There is nothing unethical in a worker withdrawing their labour in order to protect their pay.

In this case the strike is also protecting the patients’ safety. The junior doctors have a duty to look after their patients and themselves, because the former will be ensured by the latter.

The BMA’s role in the dispute is dubious. Back at the end of 2015, while it looked at first as if the BMA was reluctant to strike, it did eventually proceed to repeated industrial action.

However, following the strikes the junior doctors’ leadership was quick to accept a very controversial deal with the government and endorse it as a safe and fair solution.

In fact, many of the current junior doctor leaders had endorsed the amended contract and went around the country staging more than 100 roadshows in order to encourage the junior doctors to accept the new deal.

To the junior doctors’ credit they did not accept it, making further strikes inevitable. The BMA finally endorsed the escalated industrial action with a small majority.

Now one can see the same individuals who were urging their members to vote for the government’s proposed deal leading the new strikes. There are of course exceptions.

Was the form of industrial action chosen appropriate? Last year when the junior doctors overwhelmingly supported the strikes by 98 per cent, the BMA proceeded to three two-day strikes, each of them a month apart. The strikes were announced well in advance.

Now, with 68 per cent of the workforce rejecting the compromise deal, the BMA announced monthly strikes of five days in a row including emergency care.

The industrial action was announced on August 31, leaving the trusts only seven working days in order to plan for cover for the five-day strike beginning on September 12.

Was this decision to escalate industrial action to this extent because of the fact that the imposition of the contract was imminent or was there something more sinister behind the scenes?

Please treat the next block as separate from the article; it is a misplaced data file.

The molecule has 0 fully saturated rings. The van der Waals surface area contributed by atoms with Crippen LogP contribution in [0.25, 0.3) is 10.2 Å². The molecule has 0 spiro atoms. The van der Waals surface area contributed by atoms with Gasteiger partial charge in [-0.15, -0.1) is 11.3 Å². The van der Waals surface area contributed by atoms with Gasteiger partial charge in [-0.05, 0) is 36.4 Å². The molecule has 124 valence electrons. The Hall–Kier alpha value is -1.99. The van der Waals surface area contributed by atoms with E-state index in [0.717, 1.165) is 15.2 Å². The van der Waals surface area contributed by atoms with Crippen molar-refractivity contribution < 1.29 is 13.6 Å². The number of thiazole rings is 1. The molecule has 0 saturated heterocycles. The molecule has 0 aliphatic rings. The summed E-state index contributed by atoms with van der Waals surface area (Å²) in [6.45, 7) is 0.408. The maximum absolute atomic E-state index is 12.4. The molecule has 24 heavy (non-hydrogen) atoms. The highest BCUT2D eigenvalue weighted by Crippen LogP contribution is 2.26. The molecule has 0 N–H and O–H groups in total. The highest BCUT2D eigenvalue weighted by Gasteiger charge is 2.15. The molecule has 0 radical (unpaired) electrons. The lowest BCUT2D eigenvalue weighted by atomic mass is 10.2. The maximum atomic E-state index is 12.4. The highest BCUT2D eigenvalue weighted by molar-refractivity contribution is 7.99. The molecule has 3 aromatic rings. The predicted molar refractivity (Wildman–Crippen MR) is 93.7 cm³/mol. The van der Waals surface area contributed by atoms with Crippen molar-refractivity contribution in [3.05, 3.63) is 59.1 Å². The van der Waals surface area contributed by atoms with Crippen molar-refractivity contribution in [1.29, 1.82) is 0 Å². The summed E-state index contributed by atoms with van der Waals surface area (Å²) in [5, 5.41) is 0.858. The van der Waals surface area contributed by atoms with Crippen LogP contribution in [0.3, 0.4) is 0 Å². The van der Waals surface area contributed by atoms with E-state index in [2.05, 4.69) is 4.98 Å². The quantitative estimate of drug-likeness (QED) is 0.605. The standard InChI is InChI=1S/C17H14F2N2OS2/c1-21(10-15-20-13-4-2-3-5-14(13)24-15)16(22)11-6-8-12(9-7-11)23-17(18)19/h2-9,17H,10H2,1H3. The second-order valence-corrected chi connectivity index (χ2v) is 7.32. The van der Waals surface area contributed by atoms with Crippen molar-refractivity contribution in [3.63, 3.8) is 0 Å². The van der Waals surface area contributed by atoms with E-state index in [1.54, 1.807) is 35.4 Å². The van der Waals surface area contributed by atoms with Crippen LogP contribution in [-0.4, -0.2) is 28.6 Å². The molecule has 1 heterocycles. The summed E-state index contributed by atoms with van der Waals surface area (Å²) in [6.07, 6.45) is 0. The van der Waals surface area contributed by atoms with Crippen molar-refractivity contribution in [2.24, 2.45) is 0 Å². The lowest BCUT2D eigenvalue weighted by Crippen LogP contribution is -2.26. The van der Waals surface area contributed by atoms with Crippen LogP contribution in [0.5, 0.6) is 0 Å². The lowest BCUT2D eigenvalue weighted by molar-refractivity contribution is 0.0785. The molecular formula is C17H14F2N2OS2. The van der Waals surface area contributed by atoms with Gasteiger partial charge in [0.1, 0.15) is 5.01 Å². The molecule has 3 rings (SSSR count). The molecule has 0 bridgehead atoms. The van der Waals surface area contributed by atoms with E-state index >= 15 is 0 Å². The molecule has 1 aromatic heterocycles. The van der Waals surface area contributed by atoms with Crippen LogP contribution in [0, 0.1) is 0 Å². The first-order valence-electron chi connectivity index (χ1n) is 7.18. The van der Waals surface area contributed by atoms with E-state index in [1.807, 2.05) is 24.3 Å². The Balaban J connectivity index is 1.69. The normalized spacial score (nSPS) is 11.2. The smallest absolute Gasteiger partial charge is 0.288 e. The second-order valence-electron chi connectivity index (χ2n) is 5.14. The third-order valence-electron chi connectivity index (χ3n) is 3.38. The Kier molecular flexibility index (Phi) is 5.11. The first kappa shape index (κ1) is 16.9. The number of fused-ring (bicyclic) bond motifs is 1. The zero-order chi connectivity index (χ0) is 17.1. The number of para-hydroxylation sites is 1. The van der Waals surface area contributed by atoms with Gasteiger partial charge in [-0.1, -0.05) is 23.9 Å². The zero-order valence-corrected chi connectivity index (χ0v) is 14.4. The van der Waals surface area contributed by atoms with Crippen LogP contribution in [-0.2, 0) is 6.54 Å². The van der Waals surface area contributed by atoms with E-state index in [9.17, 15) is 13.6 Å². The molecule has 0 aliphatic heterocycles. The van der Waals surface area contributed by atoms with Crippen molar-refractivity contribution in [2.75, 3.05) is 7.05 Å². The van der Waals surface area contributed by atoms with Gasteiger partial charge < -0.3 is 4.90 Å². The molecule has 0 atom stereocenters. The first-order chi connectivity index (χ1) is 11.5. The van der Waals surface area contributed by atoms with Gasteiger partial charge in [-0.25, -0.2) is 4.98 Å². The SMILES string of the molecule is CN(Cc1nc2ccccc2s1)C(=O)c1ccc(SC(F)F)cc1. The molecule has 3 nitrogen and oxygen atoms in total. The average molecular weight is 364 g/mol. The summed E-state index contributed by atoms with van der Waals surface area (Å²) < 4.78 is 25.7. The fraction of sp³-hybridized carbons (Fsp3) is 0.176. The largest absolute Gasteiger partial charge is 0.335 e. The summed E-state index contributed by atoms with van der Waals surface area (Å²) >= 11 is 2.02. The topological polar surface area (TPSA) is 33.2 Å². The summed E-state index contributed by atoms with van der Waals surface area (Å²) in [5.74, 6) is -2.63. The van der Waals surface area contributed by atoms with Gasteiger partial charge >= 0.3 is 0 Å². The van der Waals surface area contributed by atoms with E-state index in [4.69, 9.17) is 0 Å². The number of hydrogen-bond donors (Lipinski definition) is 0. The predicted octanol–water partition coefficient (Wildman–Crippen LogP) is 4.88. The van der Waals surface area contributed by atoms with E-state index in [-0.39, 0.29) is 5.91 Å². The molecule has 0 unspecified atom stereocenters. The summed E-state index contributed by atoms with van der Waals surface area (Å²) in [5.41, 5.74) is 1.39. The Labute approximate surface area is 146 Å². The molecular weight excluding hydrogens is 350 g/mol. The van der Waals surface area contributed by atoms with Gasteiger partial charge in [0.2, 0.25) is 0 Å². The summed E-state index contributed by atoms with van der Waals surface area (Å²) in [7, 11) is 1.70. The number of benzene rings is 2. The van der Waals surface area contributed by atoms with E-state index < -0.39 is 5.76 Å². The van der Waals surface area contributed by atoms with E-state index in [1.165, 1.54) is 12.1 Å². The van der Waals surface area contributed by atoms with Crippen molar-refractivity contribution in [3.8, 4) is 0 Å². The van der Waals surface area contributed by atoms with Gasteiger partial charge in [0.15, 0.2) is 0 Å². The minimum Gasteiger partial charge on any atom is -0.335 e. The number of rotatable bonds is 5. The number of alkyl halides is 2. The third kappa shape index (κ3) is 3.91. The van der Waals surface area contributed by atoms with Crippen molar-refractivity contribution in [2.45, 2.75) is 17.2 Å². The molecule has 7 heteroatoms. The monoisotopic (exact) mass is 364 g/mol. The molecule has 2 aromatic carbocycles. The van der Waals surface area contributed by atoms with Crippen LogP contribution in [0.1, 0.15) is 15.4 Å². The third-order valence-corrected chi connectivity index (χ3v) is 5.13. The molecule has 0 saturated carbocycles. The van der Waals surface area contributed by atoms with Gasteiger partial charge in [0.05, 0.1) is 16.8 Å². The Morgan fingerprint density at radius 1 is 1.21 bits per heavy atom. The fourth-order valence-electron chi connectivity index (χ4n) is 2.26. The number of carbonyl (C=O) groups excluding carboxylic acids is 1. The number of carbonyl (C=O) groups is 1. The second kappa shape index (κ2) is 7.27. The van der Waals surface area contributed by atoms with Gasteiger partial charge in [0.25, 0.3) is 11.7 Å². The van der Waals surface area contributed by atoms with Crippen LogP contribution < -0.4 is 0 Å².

This contradictory behaviour of the BMA can allow us to draw many conclusions. Unions as working-class institutions are precious and working people should support them.

However, they will always be the target of the ruling class which will try to assert its influence on them and turn them to another tool in its hands.

It is up to us to make sure that opportunism is not allowed to flourish in the unions and that they remain in the hands of the workers, a powerful weapon against our oppressors.

We can only do that by actively participating in our unions and actively participating in the class struggle, rather than sitting back and assigning someone else to solve our problems for us.

Now more than ever it is our duty to support the junior doctors and all NHS employees who are fighting for their right to fair pay and a safe working environment.

But in the case of the junior doctors it goes much further than that. If we want free healthcare in Britain, if we want to stop the privatisation of the NHS, if we want to finally put a halt to the offensive of the ruling class, we have to support the junior doctors’ strike.

On October 5 there will be a picket line at your local hospital. Go out and support the striking doctors. Keep going every day. Send a message that working people are united and that we are fighting back.


Lefteris Zografos is a doctor.